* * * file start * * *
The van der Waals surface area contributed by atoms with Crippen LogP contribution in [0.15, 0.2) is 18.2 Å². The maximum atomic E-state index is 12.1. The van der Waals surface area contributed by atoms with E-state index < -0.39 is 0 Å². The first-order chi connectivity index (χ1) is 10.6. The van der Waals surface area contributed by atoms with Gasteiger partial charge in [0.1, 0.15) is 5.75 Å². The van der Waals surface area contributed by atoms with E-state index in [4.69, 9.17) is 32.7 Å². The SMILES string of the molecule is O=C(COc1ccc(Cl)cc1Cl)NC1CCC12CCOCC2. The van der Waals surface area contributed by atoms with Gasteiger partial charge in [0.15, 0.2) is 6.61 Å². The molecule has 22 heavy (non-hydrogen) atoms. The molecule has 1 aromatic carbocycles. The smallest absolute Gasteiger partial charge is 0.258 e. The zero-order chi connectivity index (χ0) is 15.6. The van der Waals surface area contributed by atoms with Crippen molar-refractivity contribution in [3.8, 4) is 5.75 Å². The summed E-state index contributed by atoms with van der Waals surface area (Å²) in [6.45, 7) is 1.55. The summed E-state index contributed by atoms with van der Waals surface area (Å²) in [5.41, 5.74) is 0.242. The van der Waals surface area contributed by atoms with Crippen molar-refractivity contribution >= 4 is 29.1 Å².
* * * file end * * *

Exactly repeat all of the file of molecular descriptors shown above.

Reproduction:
The van der Waals surface area contributed by atoms with Crippen LogP contribution in [0.15, 0.2) is 18.2 Å². The maximum atomic E-state index is 12.1. The van der Waals surface area contributed by atoms with E-state index < -0.39 is 0 Å². The first-order chi connectivity index (χ1) is 10.6. The van der Waals surface area contributed by atoms with Gasteiger partial charge in [0.1, 0.15) is 5.75 Å². The van der Waals surface area contributed by atoms with E-state index in [4.69, 9.17) is 32.7 Å². The SMILES string of the molecule is O=C(COc1ccc(Cl)cc1Cl)NC1CCC12CCOCC2. The van der Waals surface area contributed by atoms with Gasteiger partial charge in [0.15, 0.2) is 6.61 Å². The molecule has 22 heavy (non-hydrogen) atoms. The molecule has 1 aromatic carbocycles. The smallest absolute Gasteiger partial charge is 0.258 e. The zero-order chi connectivity index (χ0) is 15.6. The van der Waals surface area contributed by atoms with Crippen molar-refractivity contribution in [3.8, 4) is 5.75 Å². The summed E-state index contributed by atoms with van der Waals surface area (Å²) in [6.45, 7) is 1.55. The summed E-state index contributed by atoms with van der Waals surface area (Å²) in [5.41, 5.74) is 0.242. The van der Waals surface area contributed by atoms with Crippen molar-refractivity contribution >= 4 is 29.1 Å².